Lessons Learned in Archives - News & Photos - McDonogh School

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Lessons Learned in the Wilson|Young Archives

Third graders explore the artifacts in the Wilson|Young Archives and Special Collections. (More photos are below.)


If you envision archival research as sifting through dusty boxes of documents hidden away on attic shelves, then a visit to McDonogh's Wilson|Young Archives and Special Collections is sure to broaden your perspective. Opened in fall 2023 on the second floor of Lyle Building, the airy and inviting space has already welcomed a variety of visitors from four-year-olds who are learning how the campus, rituals, and uniforms have changed over time, to alumni who lived through those changes. 

Visitors to the Archives are greeted by display cases and shelves filled with McDonogh School artifacts. One side of the public space features the glass-walled Kiplinger classroom, and the other is the Stackhouse Reading Room. Here, visitors can view yearbooks, bound copies of The Week, and other McDonogh-related publications. Long tables provide plenty of space for students and others to carefully pour over photographs and documents. Behind the scenes are shelves filled with 150 years of McDonogh history that continues to be sorted, processed, and cataloged.

In addition to the never-ending job of organizing boxes of documents, photographs, publications, and memorabilia, Archivist Christine Ameduri supports faculty in all three divisions by gathering relevant materials for classes eager to learn the history of McDonogh in the context of their studies.

“People may think the Archives are only relevant to English and history classes. But we’ve also had students using the resources for a French class and even robotics,” Ameduri says noting that research requests also come from alumni and the general public doing genealogy research.

  • Soon after the new space opened, Ane Lintvedt’s senior Research and Methodology class visited the Archives multiple times to learn about the campus, buildings, and landscape. Then, in honor of the School’s 150th Anniversary, they shared their knowledge through PowerPoint presentations tailored for each division.
  • Among the other early visitors were the third graders eager to see various primary source materials—photographs, The Week, and yearbooks to learn about McDonogh Station, the train stop that connected early students to their homes. The visit served as inspiration for the 96-square-foot train garden built in the lobby of Elderkin Hall which captured the attention of the entire Lower School and became a division-wide project.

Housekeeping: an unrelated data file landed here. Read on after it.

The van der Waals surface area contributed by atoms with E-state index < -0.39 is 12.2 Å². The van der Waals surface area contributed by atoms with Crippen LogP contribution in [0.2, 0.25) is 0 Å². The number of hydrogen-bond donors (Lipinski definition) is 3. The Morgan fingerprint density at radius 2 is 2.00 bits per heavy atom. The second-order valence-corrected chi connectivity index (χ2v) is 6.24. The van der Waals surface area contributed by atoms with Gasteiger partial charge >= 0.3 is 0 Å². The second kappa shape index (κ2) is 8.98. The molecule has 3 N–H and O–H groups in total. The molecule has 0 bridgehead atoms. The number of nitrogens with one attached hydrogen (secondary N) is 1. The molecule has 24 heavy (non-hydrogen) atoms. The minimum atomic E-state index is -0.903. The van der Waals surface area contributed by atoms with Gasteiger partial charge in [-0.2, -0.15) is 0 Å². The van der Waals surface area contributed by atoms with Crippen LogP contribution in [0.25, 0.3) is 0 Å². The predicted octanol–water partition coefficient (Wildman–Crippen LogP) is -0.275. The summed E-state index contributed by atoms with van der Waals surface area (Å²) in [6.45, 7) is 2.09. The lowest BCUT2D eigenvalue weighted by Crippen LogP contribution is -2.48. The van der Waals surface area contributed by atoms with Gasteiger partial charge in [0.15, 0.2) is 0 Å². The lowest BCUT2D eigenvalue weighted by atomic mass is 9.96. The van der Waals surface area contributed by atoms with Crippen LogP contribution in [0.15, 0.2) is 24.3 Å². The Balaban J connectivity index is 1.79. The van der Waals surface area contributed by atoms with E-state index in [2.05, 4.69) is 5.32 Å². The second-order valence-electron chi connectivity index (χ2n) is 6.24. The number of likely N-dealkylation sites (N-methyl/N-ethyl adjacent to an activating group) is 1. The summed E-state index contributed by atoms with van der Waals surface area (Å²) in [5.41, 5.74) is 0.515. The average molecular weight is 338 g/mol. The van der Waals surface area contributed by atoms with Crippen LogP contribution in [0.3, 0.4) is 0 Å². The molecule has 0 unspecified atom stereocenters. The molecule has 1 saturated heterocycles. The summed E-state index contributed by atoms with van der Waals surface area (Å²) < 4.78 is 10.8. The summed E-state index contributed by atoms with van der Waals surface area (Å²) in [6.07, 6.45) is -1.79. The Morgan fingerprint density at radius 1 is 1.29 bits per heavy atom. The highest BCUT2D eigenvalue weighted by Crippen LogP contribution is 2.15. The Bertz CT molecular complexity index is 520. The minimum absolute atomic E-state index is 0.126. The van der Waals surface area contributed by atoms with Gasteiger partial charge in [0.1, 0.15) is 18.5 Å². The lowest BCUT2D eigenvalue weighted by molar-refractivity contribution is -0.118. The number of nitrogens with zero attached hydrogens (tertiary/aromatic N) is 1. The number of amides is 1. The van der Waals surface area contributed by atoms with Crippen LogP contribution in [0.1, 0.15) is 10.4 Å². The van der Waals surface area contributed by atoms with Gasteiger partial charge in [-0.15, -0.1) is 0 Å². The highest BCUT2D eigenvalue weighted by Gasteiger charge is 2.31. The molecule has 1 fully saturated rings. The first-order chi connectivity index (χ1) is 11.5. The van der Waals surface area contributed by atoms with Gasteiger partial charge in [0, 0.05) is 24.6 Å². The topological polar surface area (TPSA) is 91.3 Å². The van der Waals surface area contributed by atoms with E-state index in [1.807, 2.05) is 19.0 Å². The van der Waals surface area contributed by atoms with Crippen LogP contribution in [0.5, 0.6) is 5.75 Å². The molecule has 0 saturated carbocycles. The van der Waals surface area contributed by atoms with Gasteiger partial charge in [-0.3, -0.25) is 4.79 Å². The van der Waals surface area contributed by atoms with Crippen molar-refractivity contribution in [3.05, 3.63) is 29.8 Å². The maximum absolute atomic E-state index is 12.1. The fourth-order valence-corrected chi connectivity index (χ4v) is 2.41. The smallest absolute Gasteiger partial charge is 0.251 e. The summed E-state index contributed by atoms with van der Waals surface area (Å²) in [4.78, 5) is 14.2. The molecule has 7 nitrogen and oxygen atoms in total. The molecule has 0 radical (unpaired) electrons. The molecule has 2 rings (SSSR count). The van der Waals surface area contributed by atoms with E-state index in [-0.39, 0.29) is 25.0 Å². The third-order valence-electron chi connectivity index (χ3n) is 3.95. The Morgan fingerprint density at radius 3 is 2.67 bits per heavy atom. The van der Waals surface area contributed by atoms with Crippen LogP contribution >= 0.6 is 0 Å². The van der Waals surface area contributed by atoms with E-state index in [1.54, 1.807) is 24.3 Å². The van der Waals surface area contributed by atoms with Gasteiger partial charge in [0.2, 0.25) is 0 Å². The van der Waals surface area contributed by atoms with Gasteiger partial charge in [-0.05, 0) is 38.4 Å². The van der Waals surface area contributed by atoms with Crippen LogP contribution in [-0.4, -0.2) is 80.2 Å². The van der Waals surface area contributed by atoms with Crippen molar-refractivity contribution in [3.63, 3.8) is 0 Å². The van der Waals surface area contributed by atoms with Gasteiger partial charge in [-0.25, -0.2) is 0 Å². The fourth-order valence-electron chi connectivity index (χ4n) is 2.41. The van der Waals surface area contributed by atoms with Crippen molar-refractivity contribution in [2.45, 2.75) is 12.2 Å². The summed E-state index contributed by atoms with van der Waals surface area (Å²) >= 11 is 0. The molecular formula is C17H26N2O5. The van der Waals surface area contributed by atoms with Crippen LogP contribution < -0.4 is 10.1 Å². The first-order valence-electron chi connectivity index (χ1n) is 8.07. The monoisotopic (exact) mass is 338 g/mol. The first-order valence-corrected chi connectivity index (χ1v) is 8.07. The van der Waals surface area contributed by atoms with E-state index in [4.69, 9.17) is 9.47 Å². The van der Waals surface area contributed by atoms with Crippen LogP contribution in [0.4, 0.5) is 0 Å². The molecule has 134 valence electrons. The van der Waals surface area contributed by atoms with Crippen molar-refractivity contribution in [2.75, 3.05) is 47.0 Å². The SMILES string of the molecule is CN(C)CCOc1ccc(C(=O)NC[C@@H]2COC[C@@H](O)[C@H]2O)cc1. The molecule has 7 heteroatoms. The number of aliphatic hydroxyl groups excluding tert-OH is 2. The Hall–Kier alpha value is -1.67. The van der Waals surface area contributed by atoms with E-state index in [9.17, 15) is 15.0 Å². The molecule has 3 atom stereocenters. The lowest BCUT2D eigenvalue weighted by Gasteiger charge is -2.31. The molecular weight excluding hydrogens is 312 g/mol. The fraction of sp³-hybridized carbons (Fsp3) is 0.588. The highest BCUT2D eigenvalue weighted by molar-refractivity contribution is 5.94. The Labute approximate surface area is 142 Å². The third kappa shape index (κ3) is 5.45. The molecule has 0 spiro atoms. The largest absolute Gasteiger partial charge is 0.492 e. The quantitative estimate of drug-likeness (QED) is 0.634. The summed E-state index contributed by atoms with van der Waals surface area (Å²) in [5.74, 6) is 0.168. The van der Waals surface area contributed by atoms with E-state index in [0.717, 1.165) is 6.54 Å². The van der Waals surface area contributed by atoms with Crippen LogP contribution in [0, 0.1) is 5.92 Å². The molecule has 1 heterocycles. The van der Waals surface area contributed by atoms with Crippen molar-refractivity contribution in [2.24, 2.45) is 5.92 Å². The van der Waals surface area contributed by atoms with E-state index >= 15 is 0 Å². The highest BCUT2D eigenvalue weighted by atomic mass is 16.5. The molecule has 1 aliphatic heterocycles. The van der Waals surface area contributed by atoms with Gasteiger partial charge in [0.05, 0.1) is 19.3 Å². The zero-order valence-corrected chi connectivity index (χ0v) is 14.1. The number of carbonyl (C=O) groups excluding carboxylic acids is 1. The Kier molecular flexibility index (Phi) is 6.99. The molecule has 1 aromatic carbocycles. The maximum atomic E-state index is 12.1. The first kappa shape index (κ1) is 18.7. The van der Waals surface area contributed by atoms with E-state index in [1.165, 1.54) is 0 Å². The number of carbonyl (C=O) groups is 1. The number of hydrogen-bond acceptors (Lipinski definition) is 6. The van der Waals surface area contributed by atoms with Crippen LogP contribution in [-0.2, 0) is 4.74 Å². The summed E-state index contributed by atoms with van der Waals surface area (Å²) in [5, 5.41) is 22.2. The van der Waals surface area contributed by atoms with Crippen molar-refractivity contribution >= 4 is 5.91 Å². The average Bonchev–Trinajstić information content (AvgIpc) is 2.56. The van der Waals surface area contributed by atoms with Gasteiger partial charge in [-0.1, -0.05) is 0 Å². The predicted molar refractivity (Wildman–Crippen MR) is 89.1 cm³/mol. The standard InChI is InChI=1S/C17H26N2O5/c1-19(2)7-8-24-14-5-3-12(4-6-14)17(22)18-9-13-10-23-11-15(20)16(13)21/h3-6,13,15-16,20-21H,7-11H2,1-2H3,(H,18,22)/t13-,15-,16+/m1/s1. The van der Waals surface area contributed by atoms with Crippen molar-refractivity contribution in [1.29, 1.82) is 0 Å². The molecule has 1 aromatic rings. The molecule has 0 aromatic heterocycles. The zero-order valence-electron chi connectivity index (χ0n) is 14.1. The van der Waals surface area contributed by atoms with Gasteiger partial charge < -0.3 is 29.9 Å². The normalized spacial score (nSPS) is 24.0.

• Over two months, Keith Ridgeway’s French 5A class, Icons of France, visited the Archives multiple times and used primary source material to research the people who played a defining role in the School's history. Working in groups, they then wrote a short biography, which they then presented to the class in French.
  • Since the opening of the Archives, Special Projects Coordinator Jon Aaron '72 has worked with the youngest and oldest students and everyone in between. When Daryl Burch’s eleventh grade U.S. History class was studying the Vietnam Era, they met with Aaron in the Stackhouse Reading Room where they learned about McDonogh’s military tradition while viewing archival photos, spread out across the tables, of competitive drill and the infantry/cavalry carrying colors. Then they compared the images to a 1970 Legacy yearbook photo that illustrated the dissolution of the military. Taking full advantage of the space, they moved to the Kiplinger classroom for a slide presentation on how political cartoons, Pulitzer Prize-winning photography, and art (memorial designs and sculptures) helped the nation confront the complexity of the Vietnam War. 
  • The enthusiastic Aaron also met with prekindergartners during their Social Studies Unit of Inquiry called: Past, Present, and Future; Where We Are in Space and Time, and shared slides that illustrated the evolution of McDonogh including the campus, traditions, and the uniform. Students were thrilled to be able to try on the jackets and caps once worn by cadets who were their size.
  • The Middle School Robotics Club, under the guidance of Aisha Bryant, also enjoyed an introduction to the new space where they learned what goes into the development of the archives, and how artifacts are managed. They discussed ideas and possible projects including creating innovative ways for museums to bring their exhibits to life and reach as many people as possible.
  • Most recently Jennifer Smith's fifth grade social studies classes studying World War II visited the archives to research: What was life like on McDonogh's campus during World War II? As students explored letters, yearbooks, school newspapers, and even a World War II ration booklet, they also learned how to handle documents, and the importance of being caretakers of McDonogh's history. The final piece of the project will be to record a video about what they learned for inclusion in a small "video museum/library."

Ameduri is thrilled with the scope of learning taking place in the Wilson | Young Archives and Special Collections and points out other valuable lessons being absorbed by the students. “Working with and handling primary source materials is a skill set that they will use in college. We use the same tools and resources used by colleges and universities, so they will be well-prepared,” she says.

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